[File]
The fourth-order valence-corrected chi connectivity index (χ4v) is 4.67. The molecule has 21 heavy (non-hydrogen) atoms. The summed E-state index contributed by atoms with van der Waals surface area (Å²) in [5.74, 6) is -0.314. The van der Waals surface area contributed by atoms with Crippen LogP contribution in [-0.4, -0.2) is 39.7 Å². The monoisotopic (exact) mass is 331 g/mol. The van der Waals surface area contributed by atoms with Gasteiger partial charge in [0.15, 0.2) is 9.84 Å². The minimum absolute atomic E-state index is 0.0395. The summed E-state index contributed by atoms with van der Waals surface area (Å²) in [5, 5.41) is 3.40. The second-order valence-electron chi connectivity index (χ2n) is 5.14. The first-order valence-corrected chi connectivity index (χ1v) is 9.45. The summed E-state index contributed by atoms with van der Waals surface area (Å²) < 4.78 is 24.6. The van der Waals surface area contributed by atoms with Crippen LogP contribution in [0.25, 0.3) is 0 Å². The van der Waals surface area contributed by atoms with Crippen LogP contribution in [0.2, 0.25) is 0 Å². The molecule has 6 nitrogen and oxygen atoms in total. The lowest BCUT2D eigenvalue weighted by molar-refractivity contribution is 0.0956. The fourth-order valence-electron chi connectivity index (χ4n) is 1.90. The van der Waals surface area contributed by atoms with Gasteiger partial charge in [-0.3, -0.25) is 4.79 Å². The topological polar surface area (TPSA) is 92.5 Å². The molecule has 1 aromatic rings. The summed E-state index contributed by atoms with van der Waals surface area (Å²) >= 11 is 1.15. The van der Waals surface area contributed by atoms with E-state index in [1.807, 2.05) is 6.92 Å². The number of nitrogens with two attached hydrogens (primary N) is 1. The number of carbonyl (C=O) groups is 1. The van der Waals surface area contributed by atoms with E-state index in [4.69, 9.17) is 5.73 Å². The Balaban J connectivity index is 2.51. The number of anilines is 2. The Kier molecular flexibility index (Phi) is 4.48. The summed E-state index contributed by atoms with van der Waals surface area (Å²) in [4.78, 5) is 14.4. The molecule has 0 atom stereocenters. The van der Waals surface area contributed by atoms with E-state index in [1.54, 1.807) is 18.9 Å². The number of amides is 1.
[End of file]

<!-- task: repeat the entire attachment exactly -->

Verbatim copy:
The fourth-order valence-corrected chi connectivity index (χ4v) is 4.67. The molecule has 21 heavy (non-hydrogen) atoms. The summed E-state index contributed by atoms with van der Waals surface area (Å²) in [5.74, 6) is -0.314. The van der Waals surface area contributed by atoms with Crippen LogP contribution in [-0.4, -0.2) is 39.7 Å². The monoisotopic (exact) mass is 331 g/mol. The van der Waals surface area contributed by atoms with Gasteiger partial charge in [0.15, 0.2) is 9.84 Å². The minimum absolute atomic E-state index is 0.0395. The summed E-state index contributed by atoms with van der Waals surface area (Å²) in [5, 5.41) is 3.40. The second-order valence-electron chi connectivity index (χ2n) is 5.14. The first-order valence-corrected chi connectivity index (χ1v) is 9.45. The summed E-state index contributed by atoms with van der Waals surface area (Å²) < 4.78 is 24.6. The van der Waals surface area contributed by atoms with Crippen LogP contribution in [0.25, 0.3) is 0 Å². The van der Waals surface area contributed by atoms with Crippen LogP contribution in [0.2, 0.25) is 0 Å². The molecule has 6 nitrogen and oxygen atoms in total. The lowest BCUT2D eigenvalue weighted by molar-refractivity contribution is 0.0956. The fourth-order valence-electron chi connectivity index (χ4n) is 1.90. The van der Waals surface area contributed by atoms with Gasteiger partial charge in [-0.3, -0.25) is 4.79 Å². The topological polar surface area (TPSA) is 92.5 Å². The molecule has 1 aromatic rings. The summed E-state index contributed by atoms with van der Waals surface area (Å²) >= 11 is 1.15. The van der Waals surface area contributed by atoms with E-state index in [1.807, 2.05) is 6.92 Å². The number of nitrogens with two attached hydrogens (primary N) is 1. The number of carbonyl (C=O) groups is 1. The van der Waals surface area contributed by atoms with E-state index in [4.69, 9.17) is 5.73 Å². The Balaban J connectivity index is 2.51. The number of anilines is 2. The Kier molecular flexibility index (Phi) is 4.48. The summed E-state index contributed by atoms with van der Waals surface area (Å²) in [4.78, 5) is 14.4. The molecule has 0 atom stereocenters. The van der Waals surface area contributed by atoms with E-state index in [1.54, 1.807) is 18.9 Å². The number of amides is 1.